You should totally read this article about Cynthia Nixon, by the way! She got a lot of public flack a few years ago for saying that she had 'chosen to be gay,' and rejecting the label of 'bisexual' while acknowledging that it was technically accurate.

Nixon has long been one of my queer heroes for her refusal to simplify her sexuality for the convenience of a politically expedient LGBTQ narrative. As my colleague J. Bryan Lowder wrote in 2012, Nixon has described the inner workings of her sexual and romantic lives as being driven more by choice than biology. This is a threatening concept for a gay-rights movement that has successfully argued that gay people are “born this way,” and thus deserve acceptance because they can’t help the way they are. Nixon and I both believe that the movement for LGBTQ equality hangs its messaging on a “gay gene” at its peril—that it shouldn’t matter how or why people are gay. They deserve equal protections and rights, unconditionally.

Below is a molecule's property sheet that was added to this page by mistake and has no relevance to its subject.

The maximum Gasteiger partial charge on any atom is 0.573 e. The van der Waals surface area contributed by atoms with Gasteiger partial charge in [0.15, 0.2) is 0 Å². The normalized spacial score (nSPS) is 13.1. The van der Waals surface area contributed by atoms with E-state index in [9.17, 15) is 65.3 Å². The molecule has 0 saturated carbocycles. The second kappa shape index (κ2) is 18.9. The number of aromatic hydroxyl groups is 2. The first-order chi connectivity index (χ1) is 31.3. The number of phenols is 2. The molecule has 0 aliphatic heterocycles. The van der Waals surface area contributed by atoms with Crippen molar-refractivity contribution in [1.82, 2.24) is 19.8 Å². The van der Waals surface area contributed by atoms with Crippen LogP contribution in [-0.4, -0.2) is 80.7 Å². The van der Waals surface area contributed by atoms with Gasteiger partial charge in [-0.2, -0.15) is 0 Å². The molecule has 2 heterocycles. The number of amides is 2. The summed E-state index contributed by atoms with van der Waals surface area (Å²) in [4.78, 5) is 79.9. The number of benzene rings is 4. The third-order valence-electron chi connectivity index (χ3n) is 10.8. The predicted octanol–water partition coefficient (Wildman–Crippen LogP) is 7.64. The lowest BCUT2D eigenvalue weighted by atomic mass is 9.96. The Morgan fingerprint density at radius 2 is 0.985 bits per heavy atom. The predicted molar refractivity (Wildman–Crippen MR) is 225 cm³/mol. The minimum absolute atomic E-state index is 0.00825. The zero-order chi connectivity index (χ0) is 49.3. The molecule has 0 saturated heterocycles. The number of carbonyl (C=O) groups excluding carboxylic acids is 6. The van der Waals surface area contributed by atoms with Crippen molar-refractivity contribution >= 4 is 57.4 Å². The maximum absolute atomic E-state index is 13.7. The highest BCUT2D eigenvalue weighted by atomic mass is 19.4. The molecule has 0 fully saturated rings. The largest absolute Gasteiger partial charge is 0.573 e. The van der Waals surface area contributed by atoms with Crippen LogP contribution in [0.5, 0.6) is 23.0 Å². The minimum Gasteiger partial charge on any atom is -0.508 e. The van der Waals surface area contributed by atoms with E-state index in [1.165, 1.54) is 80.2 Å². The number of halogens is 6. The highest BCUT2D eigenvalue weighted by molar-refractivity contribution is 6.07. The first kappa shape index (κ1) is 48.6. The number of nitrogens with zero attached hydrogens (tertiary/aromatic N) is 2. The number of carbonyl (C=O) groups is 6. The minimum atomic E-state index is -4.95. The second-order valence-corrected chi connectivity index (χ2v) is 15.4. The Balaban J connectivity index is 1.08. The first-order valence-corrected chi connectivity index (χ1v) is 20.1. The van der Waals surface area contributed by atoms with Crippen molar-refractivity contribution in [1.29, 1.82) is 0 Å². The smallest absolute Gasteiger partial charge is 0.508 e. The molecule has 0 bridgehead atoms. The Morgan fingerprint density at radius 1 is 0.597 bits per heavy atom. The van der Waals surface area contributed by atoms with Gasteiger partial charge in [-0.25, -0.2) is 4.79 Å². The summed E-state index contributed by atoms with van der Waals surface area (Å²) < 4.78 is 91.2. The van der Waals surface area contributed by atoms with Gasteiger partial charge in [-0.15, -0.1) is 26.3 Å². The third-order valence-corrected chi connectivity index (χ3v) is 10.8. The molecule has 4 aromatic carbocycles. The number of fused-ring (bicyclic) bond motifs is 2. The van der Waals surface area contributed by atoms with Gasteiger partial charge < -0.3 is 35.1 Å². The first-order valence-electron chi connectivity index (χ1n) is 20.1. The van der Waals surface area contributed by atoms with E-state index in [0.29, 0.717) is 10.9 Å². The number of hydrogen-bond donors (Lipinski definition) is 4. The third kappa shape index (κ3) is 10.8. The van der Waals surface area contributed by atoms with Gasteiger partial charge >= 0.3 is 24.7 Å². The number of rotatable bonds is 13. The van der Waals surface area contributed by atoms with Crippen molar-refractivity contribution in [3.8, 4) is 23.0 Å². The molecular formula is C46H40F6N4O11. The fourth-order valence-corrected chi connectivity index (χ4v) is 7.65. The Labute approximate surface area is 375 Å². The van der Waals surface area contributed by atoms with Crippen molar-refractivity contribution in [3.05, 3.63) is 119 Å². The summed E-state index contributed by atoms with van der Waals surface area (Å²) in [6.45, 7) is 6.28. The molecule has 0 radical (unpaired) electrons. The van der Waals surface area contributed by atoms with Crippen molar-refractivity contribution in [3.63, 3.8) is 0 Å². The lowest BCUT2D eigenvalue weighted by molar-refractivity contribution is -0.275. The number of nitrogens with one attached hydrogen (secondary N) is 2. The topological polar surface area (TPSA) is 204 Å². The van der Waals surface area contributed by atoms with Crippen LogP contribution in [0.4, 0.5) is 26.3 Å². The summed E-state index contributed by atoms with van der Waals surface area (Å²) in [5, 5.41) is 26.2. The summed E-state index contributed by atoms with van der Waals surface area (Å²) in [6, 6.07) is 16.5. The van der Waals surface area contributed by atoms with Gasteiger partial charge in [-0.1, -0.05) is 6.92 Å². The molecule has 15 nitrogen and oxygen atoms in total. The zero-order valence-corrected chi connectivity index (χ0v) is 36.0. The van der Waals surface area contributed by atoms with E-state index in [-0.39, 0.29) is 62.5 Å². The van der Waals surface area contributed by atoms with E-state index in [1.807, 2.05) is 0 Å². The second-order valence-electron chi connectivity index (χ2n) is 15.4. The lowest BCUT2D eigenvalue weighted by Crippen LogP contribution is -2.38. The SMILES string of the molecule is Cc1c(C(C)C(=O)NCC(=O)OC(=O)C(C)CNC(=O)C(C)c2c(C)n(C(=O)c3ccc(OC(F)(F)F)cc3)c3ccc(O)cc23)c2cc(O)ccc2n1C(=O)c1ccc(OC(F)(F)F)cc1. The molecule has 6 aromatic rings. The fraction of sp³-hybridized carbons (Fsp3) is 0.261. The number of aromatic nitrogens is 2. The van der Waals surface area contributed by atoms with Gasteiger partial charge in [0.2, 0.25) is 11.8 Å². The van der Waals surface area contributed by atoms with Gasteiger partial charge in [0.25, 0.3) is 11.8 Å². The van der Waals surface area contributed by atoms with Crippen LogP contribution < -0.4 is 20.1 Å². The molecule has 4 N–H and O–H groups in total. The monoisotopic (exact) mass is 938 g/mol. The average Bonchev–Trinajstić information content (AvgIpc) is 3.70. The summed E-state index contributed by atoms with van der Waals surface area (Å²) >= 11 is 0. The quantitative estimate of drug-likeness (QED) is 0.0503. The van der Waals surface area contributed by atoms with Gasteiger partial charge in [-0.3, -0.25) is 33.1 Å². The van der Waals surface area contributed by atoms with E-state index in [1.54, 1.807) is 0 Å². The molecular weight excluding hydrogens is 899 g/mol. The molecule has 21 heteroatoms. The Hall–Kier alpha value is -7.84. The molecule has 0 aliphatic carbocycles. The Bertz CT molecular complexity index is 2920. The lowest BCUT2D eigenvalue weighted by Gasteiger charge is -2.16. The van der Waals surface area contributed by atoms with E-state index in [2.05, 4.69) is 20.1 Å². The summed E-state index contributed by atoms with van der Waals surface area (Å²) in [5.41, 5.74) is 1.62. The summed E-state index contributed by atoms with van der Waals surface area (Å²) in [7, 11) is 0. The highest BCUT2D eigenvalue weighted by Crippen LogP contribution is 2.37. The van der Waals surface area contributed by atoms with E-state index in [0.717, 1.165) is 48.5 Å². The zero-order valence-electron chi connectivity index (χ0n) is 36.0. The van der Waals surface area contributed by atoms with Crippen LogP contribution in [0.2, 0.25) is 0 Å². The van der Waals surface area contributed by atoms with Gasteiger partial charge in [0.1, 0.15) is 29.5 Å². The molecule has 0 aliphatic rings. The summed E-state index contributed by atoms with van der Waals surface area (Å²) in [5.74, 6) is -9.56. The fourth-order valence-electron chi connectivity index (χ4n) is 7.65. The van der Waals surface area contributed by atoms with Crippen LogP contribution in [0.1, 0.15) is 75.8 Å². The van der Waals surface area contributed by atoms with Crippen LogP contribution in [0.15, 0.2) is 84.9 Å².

posted by showbiz_liz at 11:47 AM on August 27, 2018 [12 favorites]

The way you describe your sexuality is pretty similar to how I experience mine. I am a cis woman and have long identified as bi. I used to think that because I was bi, the chances of me being attracted to any random woman or any random man were equal and that I needed to try to be equally available to both genders (that last part was mostly compulsory heterosexuality speaking). The truth is that there are just many more women I am attracted to that I encounter than there are men and it's very, very rare for me to find a man attractive. I used to think that because I felt the occasional flicker of attraction to a guy, I had to make some sort of effort to date them but the love and emotional attraction never developed with men and I just don't find the idea of being in a heterosexual relationship to be appealing and never have. I know lots of queer women who are not completely and totally gay who feel similarly. It's a totally valid way to be.